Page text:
I stand at the edge of a huge tangled mass of railroad tracks. Trains speed by in both directions, silver bullet trains. Keith stands beside me. We have to get to the other side. I’ve done this before, but Keith hasn’t. The rhythm of trains is a mystery to us, so we can only guess when it is safe. When no trains are in sight, we begin to run as fast as we can across the tracks. When we are about a quarter of the way into the massive mess, a train approaches fast. Keith dives for an island of grass; I dive for the woods, down a long steep sliding trail into a deep swale. It occurs to me that Keith doesn’t know the rules. Not only must we avoid being hit by a train, but we mustn’t be seen by the railroad police or the conductors or engineers, who will call the railroad police. They will arrest us (and we won’t get across the tracks to where we’re going.)
From my swale, I see another train pass close by, above, and to my left, and climb up. Keith is there and I explain about the railroad police. He inclines his head. A man sitting among the tracks staring at us. I stare back. I wait, and when he doesn’t come after us, I decide he is not with the police, but some railroad worker or bum who is unconcerned with us.
We begin making our way gingerly across again. A set of tracks moves almost underfoot, scaring us, nearly tripping us. It’s a switch, indicating that a train will becoming through here. At first I am frightened, then I realize the switch could be made after the last train passes in preparation for the next train, which is not necessarily imminent.
We reach an elevated track, about 7/8 of the way across. It is fenced below, so we have to climb up over it, which turns out to be difficult, perhaps impossible. We struggle and struggle to climb up over the slippery bars and fall back over and over. Trains are coming, and there is a track below we keep falling onto. We look around for the cops. I can’t remember why we’re trying to cross here, and wake up in a panic.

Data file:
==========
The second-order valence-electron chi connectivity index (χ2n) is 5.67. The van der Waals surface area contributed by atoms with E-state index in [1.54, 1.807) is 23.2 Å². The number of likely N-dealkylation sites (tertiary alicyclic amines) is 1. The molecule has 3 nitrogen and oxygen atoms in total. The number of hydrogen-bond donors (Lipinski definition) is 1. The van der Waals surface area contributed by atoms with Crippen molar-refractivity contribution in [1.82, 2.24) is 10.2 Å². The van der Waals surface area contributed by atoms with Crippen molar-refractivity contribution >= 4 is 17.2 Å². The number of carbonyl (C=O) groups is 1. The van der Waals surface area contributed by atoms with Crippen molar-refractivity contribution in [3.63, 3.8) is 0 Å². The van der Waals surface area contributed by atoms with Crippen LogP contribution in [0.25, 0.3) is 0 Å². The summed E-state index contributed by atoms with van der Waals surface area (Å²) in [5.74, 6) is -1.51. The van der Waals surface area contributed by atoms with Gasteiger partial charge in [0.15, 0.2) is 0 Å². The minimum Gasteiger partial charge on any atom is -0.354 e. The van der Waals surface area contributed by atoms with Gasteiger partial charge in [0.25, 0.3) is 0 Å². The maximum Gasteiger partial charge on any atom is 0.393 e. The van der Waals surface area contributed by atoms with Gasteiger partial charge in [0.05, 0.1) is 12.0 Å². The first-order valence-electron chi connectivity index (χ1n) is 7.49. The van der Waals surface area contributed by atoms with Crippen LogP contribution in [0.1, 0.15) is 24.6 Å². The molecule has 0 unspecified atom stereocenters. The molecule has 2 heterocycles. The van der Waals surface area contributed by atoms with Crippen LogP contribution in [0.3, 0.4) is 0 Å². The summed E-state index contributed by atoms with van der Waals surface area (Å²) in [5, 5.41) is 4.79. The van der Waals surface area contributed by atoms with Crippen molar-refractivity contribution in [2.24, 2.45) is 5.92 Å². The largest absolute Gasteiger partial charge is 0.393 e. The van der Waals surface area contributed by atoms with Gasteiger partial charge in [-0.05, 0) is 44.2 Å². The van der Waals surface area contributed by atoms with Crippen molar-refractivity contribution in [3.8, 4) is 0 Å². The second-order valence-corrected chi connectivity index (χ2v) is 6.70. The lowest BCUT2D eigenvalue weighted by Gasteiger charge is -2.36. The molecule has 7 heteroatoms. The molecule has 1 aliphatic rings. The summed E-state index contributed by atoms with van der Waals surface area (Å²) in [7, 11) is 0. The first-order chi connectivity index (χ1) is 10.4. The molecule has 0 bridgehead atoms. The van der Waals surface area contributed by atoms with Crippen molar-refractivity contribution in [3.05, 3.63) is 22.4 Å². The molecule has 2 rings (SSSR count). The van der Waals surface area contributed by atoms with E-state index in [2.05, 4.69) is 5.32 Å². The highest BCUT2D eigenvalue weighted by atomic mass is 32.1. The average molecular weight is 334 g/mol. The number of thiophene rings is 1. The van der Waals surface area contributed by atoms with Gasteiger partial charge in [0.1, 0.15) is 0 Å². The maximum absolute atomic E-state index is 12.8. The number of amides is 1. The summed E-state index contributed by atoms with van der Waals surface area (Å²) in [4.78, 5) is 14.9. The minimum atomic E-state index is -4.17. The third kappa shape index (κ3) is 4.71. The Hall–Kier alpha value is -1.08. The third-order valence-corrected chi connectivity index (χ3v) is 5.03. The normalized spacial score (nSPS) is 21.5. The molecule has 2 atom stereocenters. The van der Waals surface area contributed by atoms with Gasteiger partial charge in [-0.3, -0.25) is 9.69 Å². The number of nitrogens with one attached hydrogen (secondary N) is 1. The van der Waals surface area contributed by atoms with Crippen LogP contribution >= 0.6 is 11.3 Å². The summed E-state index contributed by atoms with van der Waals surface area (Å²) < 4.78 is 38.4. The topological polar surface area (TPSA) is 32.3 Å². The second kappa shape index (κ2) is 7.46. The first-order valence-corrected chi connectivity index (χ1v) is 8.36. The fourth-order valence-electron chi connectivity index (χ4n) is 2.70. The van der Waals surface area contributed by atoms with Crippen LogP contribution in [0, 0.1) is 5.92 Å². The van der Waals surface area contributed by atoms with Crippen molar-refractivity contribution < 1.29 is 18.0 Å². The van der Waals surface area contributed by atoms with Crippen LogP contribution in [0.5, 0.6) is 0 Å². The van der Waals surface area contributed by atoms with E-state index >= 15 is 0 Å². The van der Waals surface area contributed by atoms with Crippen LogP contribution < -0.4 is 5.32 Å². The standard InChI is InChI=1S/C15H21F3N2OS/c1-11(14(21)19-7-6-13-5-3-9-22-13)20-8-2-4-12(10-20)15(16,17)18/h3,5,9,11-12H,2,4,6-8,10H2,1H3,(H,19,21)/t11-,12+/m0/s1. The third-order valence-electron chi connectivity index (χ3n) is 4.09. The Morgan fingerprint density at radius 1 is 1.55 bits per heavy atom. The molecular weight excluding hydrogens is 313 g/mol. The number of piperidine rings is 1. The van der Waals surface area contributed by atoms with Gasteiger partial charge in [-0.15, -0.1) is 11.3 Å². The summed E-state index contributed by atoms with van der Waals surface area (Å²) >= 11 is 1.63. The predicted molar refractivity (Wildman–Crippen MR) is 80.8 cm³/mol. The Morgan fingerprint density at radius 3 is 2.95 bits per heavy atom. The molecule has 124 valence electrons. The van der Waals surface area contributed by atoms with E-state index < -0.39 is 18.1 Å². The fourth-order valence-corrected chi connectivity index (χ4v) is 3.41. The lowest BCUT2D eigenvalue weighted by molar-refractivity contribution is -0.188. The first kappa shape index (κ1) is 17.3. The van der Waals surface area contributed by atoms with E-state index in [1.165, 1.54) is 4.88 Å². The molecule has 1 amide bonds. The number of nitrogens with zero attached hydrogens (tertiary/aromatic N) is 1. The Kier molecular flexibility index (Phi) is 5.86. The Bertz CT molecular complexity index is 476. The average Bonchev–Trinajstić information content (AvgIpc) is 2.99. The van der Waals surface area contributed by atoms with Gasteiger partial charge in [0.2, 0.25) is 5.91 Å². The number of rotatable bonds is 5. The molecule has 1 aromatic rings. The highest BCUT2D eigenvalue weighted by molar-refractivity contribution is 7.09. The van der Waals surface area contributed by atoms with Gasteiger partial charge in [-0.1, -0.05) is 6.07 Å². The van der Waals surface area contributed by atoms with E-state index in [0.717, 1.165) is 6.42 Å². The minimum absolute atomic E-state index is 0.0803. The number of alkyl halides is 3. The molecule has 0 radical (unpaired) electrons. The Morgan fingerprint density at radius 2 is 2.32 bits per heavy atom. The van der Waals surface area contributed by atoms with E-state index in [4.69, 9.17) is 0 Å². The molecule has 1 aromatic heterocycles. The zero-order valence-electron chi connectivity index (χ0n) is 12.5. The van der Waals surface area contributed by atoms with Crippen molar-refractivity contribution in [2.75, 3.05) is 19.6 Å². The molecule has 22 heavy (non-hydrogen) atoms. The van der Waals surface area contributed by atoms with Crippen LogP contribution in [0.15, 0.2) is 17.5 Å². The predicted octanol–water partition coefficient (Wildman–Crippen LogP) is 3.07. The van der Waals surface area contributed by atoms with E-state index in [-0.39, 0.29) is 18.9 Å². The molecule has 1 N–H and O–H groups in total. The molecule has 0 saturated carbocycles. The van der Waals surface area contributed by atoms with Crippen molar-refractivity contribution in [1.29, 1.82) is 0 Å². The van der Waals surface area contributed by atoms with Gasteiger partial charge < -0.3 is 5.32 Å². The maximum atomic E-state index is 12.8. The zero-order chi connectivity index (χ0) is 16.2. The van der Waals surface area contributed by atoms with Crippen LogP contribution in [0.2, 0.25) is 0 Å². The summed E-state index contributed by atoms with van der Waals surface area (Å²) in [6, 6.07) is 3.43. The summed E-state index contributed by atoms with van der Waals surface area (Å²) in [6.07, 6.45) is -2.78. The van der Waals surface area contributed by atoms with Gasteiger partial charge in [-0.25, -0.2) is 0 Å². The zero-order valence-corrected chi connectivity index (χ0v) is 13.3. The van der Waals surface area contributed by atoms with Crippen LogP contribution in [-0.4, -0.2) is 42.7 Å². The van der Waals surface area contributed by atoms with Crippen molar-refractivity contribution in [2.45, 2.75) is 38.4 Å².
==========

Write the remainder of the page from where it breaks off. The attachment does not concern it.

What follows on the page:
Once, in Pocatello, Idaho, I lived behind a slaughterhouse at the edge of town. There were thirteen railroad tracks right in front of the house, and the trains came roaring in over a hundred miles an hour. Right in front of the house, they applied their brakes with a terrible screeching sound. The house shook; the windows literally rattled in their frames. I had to walk across those thirteen tracks and back every day to check the mail—the mailbox was on the other side of the tracks.
The trains came on a flat plain and I could see them coming for miles. I don’t think I ever had a real problem with the trains. I did have a problem with the railroad police, who wanted me to drive a mile around the long way and a mile back to check the mail, rather than walking across the tracks. Walking was quicker and easier. I always walked.
I often dream of railroad tracks and yards. I think crossing the tracks may represent the crazy, busy way I lead my life. I hurtle this way and that, my friends and family hurtle this way and that, dangers of all kinds hurtle by, often seeming mindless and random, the way the cars that mow down squirrels must feel in the context of their lives.
Where am I going, anyway? Am I 7/8 of the way across and stuck?
image from: http://www.freefoto.com/preview/23-43-3/Railway-Point-Railroaad-Switch